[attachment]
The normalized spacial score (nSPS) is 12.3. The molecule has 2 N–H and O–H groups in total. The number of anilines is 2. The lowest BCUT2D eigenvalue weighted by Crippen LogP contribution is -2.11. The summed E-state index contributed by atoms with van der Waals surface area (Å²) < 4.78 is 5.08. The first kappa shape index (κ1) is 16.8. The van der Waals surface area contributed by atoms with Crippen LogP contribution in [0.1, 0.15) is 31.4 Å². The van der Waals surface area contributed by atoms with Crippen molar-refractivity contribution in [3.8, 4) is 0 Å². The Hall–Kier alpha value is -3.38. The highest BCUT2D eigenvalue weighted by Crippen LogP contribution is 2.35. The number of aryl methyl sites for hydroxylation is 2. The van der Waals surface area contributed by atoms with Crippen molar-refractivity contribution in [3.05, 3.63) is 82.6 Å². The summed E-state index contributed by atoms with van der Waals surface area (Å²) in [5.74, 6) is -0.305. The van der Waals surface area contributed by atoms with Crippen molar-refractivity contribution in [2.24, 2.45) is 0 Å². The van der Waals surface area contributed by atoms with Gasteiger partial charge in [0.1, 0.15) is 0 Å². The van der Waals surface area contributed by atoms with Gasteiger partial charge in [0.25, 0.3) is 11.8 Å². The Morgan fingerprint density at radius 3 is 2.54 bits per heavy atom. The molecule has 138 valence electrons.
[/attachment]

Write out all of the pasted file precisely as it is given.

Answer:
The normalized spacial score (nSPS) is 12.3. The molecule has 2 N–H and O–H groups in total. The number of anilines is 2. The lowest BCUT2D eigenvalue weighted by Crippen LogP contribution is -2.11. The summed E-state index contributed by atoms with van der Waals surface area (Å²) < 4.78 is 5.08. The first kappa shape index (κ1) is 16.8. The van der Waals surface area contributed by atoms with Crippen LogP contribution in [0.1, 0.15) is 31.4 Å². The van der Waals surface area contributed by atoms with Crippen molar-refractivity contribution in [3.8, 4) is 0 Å². The Hall–Kier alpha value is -3.38. The highest BCUT2D eigenvalue weighted by Crippen LogP contribution is 2.35. The number of aryl methyl sites for hydroxylation is 2. The van der Waals surface area contributed by atoms with Crippen molar-refractivity contribution in [3.05, 3.63) is 82.6 Å². The summed E-state index contributed by atoms with van der Waals surface area (Å²) in [5.74, 6) is -0.305. The van der Waals surface area contributed by atoms with Crippen molar-refractivity contribution in [2.24, 2.45) is 0 Å². The van der Waals surface area contributed by atoms with Gasteiger partial charge in [0.1, 0.15) is 0 Å². The van der Waals surface area contributed by atoms with Gasteiger partial charge in [0.25, 0.3) is 11.8 Å². The Morgan fingerprint density at radius 3 is 2.54 bits per heavy atom. The molecule has 138 valence electrons.